The estimated value to society from climate change mitigation is highly sensitive to the long-term social discount rate. Governmental discounting guidance has almost exclusively been influenced by economists, although it is not clear that they possess any special expertise on intergenerational ethics. Here, by contrast, we report the views of philosophers, who are the most trained in ethical matters. We show that, as a group, these experts offer strong support for a real social discount rate of 2%, a value that is also predominantly backed by economists. We find multidisciplinary support for climate policy paths in line with the United Nations climate targets when views on discounting determinants are applied within a recent update of the DICE integrated assessment model. However, this apparent agreement hides important differences in views on how the ethics of intergenerational welfare can be better incorporated into climate policy evaluation.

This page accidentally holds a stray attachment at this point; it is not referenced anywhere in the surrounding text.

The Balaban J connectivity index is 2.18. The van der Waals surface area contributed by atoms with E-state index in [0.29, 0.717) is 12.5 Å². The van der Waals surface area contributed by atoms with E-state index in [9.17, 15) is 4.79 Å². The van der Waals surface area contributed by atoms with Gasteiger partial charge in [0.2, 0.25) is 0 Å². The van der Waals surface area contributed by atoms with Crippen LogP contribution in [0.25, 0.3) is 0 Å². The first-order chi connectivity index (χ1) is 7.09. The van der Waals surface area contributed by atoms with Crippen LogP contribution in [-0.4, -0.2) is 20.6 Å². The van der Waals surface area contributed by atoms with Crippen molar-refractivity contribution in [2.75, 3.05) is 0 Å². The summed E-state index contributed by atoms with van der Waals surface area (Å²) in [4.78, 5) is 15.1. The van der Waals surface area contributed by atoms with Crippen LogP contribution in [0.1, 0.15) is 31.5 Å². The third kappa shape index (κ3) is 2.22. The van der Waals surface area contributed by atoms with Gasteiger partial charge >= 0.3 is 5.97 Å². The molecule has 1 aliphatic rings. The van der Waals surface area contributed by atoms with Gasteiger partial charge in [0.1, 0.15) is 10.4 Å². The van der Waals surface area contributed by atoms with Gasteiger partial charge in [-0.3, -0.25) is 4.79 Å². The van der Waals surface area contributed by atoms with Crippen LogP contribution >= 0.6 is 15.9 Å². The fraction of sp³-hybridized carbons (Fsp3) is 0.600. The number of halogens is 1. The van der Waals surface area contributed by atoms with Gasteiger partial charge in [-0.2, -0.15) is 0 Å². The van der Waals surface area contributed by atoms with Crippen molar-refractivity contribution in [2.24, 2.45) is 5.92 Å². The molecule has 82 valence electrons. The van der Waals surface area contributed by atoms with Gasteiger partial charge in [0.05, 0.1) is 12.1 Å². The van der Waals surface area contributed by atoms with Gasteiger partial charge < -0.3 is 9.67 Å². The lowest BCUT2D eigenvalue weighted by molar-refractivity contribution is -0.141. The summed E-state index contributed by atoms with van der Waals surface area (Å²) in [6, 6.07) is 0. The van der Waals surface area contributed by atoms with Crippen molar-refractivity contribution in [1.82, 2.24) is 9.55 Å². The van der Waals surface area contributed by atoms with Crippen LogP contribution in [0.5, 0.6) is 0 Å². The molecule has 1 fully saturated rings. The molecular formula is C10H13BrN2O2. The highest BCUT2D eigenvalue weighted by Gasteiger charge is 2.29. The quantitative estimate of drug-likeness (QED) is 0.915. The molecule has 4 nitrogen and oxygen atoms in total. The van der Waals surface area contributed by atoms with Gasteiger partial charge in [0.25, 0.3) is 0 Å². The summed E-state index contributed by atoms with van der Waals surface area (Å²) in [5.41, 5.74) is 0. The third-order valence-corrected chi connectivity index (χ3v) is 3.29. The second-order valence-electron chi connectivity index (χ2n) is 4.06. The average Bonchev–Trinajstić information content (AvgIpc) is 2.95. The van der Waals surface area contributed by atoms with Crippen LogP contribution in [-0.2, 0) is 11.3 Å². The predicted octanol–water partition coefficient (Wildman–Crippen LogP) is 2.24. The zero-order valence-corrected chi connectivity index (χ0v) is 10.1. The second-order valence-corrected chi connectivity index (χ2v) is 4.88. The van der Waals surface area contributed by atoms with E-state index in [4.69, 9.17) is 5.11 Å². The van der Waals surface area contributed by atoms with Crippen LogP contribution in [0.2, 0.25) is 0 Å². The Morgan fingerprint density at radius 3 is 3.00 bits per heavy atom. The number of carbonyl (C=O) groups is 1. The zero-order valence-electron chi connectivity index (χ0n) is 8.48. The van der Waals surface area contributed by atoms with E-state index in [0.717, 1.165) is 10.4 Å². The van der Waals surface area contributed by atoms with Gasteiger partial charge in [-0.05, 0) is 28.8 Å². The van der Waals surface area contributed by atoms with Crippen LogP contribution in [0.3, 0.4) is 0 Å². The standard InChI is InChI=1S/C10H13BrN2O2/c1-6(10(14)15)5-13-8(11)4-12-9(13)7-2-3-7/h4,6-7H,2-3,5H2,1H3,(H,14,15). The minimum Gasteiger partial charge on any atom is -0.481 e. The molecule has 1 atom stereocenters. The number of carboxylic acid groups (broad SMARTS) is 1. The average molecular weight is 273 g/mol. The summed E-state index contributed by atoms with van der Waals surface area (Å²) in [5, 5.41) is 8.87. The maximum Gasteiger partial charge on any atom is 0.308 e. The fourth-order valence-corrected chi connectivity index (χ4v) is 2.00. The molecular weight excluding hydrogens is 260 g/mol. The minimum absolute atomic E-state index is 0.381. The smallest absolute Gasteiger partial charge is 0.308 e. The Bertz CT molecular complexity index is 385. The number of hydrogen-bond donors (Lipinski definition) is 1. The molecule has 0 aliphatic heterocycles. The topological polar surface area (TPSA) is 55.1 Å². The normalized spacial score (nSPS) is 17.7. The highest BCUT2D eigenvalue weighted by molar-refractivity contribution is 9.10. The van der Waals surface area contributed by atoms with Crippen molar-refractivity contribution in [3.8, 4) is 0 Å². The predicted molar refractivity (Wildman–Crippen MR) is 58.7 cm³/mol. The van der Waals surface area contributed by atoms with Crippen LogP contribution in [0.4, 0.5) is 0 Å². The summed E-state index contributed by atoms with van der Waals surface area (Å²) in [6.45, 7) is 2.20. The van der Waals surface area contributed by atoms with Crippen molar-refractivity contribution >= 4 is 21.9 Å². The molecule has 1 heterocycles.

Nesje, F., Drupp, M.A., Freeman, M.C. et al. Philosophers and economists agree on climate policy paths but for different reasons. Nat. Clim. Chang. 13, 515–522 (2023).

Keep in touch with the Grantham Research Institute at LSE
Sign up to our newsletters and get the latest analysis, research, commentary and details of upcoming events.